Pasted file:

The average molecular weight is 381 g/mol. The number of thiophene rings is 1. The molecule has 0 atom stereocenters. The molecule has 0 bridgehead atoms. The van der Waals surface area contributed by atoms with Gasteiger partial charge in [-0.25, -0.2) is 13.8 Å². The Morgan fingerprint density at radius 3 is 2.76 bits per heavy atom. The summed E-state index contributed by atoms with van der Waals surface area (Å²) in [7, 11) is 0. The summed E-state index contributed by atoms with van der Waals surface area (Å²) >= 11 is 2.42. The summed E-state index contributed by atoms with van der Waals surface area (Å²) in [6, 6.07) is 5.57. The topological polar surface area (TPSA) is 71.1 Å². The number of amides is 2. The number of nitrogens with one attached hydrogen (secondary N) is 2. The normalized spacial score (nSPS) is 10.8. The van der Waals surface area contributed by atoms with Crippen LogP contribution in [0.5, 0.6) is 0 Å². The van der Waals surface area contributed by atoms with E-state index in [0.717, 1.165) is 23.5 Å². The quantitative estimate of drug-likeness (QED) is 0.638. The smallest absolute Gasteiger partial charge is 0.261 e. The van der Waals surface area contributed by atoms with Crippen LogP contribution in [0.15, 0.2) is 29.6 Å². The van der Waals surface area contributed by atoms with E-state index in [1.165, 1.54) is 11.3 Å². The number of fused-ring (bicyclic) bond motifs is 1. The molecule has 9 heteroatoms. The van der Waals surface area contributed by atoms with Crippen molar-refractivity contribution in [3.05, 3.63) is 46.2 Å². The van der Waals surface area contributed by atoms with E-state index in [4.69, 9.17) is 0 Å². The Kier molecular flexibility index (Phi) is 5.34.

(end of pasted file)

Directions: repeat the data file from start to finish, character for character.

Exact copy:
The average molecular weight is 381 g/mol. The number of thiophene rings is 1. The molecule has 0 atom stereocenters. The molecule has 0 bridgehead atoms. The van der Waals surface area contributed by atoms with Gasteiger partial charge in [-0.25, -0.2) is 13.8 Å². The Morgan fingerprint density at radius 3 is 2.76 bits per heavy atom. The summed E-state index contributed by atoms with van der Waals surface area (Å²) in [7, 11) is 0. The summed E-state index contributed by atoms with van der Waals surface area (Å²) >= 11 is 2.42. The summed E-state index contributed by atoms with van der Waals surface area (Å²) in [6, 6.07) is 5.57. The topological polar surface area (TPSA) is 71.1 Å². The number of amides is 2. The number of nitrogens with one attached hydrogen (secondary N) is 2. The normalized spacial score (nSPS) is 10.8. The van der Waals surface area contributed by atoms with Crippen LogP contribution in [0.5, 0.6) is 0 Å². The van der Waals surface area contributed by atoms with E-state index in [0.717, 1.165) is 23.5 Å². The quantitative estimate of drug-likeness (QED) is 0.638. The smallest absolute Gasteiger partial charge is 0.261 e. The van der Waals surface area contributed by atoms with Crippen LogP contribution in [0.15, 0.2) is 29.6 Å². The van der Waals surface area contributed by atoms with E-state index in [1.165, 1.54) is 11.3 Å². The number of fused-ring (bicyclic) bond motifs is 1. The molecule has 9 heteroatoms. The van der Waals surface area contributed by atoms with Crippen molar-refractivity contribution in [3.05, 3.63) is 46.2 Å². The van der Waals surface area contributed by atoms with E-state index in [4.69, 9.17) is 0 Å². The Kier molecular flexibility index (Phi) is 5.34.